Market Barometers

For market exposure decisions, our firm uses a market barometer (MB) that measures macro-level crowd behavior. The ranking of 10 equity strategy returns is the input for estimating expected market returns. The resulting MB is used for monthly management of our global tactical portfolio.

Even more intriguing, daily MB, based on the same approach used for calculating monthly MB, performs even better. Table 1 reports the 2016–2020 research results for the ability of daily MB to capture daily SPY (S&P 500 ETF) annualized return.



Sources: Morningstar and AthenaInvest

Daily MB is excellent at capturing today’s market return, as evidenced by the 250-percent annualized return range from the lowest to highest MB tercile. The daily ranking of how investors are rewarding equity strategies captures the underlying drivers of market-wide returns. Note this is not a momentum strategy but rather captures the daily investor behaviors that determine market returns.

Because daily MB estimation is concurrent with the returns reported above, a predictive market returns model is needed. This means that future daily MBs need to be predicted, which, in turn, allows for estimating expected market returns. If such a model is persistent, a successful trading strategy can be implemented.

Stock Selection

I have just discussed a few macro-level behavioral measures that can be used for making market exposure investment decisions. As we drill down into the stock picking process, a number of behavioral considerations can improve performance. The following four examples show how it is possible to construct individual stock behavioral factor portfolios.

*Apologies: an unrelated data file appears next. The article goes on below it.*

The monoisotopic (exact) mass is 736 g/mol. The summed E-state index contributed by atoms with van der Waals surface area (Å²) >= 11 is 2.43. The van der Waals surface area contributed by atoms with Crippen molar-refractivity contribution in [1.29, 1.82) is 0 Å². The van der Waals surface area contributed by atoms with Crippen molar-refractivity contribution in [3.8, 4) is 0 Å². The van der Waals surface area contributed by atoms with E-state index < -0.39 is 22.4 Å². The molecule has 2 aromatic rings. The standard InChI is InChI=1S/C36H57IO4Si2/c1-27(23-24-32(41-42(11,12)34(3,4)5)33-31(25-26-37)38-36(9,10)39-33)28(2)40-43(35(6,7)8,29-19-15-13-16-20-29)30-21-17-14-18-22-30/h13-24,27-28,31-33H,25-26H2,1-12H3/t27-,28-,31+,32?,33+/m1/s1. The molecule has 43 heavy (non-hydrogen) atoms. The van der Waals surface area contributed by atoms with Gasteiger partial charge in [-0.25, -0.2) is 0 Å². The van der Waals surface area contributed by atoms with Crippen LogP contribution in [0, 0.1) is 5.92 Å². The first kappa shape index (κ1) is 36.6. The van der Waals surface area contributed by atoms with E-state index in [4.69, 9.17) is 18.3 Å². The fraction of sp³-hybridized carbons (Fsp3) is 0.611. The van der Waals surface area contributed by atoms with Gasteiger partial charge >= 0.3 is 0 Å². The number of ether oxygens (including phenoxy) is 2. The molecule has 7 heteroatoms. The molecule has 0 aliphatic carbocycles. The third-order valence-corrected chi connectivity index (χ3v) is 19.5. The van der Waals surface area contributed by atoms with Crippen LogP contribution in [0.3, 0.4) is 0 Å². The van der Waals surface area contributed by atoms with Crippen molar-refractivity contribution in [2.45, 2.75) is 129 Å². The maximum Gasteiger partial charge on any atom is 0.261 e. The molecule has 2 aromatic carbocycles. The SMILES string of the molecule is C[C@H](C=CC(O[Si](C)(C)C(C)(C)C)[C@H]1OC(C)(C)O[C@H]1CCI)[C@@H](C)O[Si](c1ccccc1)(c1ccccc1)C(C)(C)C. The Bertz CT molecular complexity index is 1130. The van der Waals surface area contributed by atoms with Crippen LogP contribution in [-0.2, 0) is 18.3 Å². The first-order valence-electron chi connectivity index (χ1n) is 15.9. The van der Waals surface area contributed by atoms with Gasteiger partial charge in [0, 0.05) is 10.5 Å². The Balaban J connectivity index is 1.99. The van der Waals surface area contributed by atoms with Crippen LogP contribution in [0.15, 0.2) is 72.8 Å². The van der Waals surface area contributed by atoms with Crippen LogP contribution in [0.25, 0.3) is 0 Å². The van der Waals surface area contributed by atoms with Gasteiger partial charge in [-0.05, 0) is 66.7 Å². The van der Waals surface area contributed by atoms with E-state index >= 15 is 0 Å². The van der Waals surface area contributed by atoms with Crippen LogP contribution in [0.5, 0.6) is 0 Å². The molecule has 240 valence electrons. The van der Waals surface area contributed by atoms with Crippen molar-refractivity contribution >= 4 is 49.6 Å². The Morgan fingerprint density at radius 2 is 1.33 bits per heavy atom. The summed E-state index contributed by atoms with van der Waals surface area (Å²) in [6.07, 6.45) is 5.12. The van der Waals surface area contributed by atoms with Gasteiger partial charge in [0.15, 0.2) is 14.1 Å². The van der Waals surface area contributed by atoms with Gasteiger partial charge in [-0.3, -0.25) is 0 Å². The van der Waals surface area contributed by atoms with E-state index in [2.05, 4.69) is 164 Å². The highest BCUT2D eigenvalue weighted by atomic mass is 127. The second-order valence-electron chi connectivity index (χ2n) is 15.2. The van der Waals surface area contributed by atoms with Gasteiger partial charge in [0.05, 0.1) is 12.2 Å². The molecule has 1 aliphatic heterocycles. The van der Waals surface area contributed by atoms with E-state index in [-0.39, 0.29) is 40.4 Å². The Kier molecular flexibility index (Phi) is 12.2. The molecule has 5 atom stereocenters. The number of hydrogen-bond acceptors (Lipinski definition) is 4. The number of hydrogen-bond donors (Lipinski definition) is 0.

One of the leaders in the application of behavioral factors to stock selection is Fuller & Thaler Asset Management. Richard Thaler has devoted his academic career to the study of behavioral finance and received the 2017 Nobel Memorial Prize in Economic Sciences. His firm’s focus is on over- and underreactions to news events and making investment decisions based on these investor mistakes. The firm marries this with additional fundamental analysis to successfully manage nearly $3 billion.

Richard Peterson, who developed Thomson Reuters’ MarketPsych Indices, led a team that developed the Profiting from Media Outrage strategy. This simple behavioral strategy held the 20 stocks most scorned by social media and the press. Each stock was chosen using objective criteria, held for a year, and featured monthly trading. In defiance of the efficient market hypothesis, the strategy’s research results beat the S&P 500 in all but two years from 1999 through early 2018, besting the broad market by an average of more than 10 percent annually. The strategy has since been launched as a public fund. John Riddle of Jackson Creek Investment Advisors has for 25 years pursued a strategy based on the under- and overreaction of sell-side analysts and investors to changes in analyst earnings estimates. Using big data, those companies for which such price reactions are most likely are identified. The persistence of this relationship is constantly reevaluated and modified as needed. The behavioral earnings estimate model has produced impressive returns since the mid-90s.